Bogus applicants who do not actually intend to take up a post cannot subsequently invoke anti-discrimination legislation. This comes from a ruling of the Court of Justice of the European Union (CJEU).
GRP Rainer Lawyers and Tax Advisors in Cologne, Berlin, Bonn, Düsseldorf, Frankfurt, Hamburg, Munich, Stuttgart and London conclude: According to Germany’s Allgemeines Gleichbehandlungsgesetz (General Act on Equal Treatment), employees cannot be discriminated against on the basis of their gender, age, religion or ethnic background, among other things. However, if someone only applies for a post in pretence, i.e. without actually intending take up said post, just to obtain the status of applicant, he cannot subsequently invoke equal treatment and anti-discrimination legislation. That was the verdict of the European Court of Justice in its ruling of July 18, 2016 (Az.: C-423/15).
The case concerned an insurance company that had advertised trainee positions for graduates in the field of law, among others. The requirements for the applicants included that they had not graduated more than one year ago or that graduation take place in the coming months. Furthermore, the applicants also needed to have already acquired practical experience through training, internships and the like. Applicants from the field of law were supposed to be specialized in employment law or medical law. An application was also submitted by a lawyer who claimed to meet all of the stated criteria and have management experience from being a former executive employee at an insurance firm.
His application was rejected. He then asserted a claim for compensation in the amount of 14,000 euros on account of age-related discrimination, and dismissed the subsequent invitation to attend an interview, reasoning that the insurance company first of all needed to satisfy his claim for compensation. This claim was dismissed by the Arbeitsgericht Wiesbaden (Labour Court of Wiesbaden) and the Hessisches Landesarbeitsgericht (Regional Labour Court of Hesse).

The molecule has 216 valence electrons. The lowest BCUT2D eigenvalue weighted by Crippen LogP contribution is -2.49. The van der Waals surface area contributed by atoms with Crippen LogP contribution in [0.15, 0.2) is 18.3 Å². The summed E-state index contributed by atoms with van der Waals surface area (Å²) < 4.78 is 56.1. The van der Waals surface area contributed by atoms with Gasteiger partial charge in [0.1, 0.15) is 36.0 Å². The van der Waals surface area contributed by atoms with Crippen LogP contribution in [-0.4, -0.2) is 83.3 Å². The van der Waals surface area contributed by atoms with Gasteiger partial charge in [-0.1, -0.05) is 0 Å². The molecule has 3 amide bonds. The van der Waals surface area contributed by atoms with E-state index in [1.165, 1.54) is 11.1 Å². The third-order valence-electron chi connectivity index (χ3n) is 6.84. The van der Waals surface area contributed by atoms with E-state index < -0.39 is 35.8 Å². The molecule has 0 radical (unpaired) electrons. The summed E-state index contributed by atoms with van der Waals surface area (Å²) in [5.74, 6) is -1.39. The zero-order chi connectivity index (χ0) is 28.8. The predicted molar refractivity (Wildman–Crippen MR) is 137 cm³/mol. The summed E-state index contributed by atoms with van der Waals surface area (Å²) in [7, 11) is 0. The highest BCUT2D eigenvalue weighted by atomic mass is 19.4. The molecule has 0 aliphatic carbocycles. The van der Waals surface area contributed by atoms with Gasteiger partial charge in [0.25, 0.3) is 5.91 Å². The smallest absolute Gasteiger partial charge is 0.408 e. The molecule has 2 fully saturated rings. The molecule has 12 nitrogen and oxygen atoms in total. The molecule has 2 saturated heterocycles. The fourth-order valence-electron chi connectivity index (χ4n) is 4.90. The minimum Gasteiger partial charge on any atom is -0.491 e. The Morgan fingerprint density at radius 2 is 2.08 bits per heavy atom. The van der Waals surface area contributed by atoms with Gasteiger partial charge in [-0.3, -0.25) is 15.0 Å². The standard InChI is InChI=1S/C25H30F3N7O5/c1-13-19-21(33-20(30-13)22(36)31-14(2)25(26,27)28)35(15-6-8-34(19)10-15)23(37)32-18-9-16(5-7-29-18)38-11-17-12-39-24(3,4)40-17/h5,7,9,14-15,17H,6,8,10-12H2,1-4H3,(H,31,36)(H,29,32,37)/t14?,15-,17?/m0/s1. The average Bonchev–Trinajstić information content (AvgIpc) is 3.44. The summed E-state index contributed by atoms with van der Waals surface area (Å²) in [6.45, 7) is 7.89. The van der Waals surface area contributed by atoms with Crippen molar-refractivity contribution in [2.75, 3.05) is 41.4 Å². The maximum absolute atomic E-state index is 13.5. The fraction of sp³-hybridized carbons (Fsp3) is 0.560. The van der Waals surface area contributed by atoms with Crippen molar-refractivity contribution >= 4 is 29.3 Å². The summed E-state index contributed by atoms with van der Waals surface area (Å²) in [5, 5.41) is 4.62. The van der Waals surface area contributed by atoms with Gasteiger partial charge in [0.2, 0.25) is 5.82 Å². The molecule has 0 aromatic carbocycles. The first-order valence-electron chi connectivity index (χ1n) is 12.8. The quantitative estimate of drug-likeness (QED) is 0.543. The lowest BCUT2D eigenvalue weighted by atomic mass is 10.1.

The Bundesarbeitsgericht, Germany’s Federal Labour Court, also indicated its intention to dismiss the appeal, stating that the case appeared to concern a bogus application with the sole aim of asserting a claim for compensation. Before doing so, it appealed to the CJEU to ensure that this position is compatible with European law. The Court of Justice took the view that someone who formally applies for a post but has no intention of taking it up cannot invoke EU anti-discrimination legislation. It went on to say that this might even constitute an abuse of the law depending on the exact circumstances.
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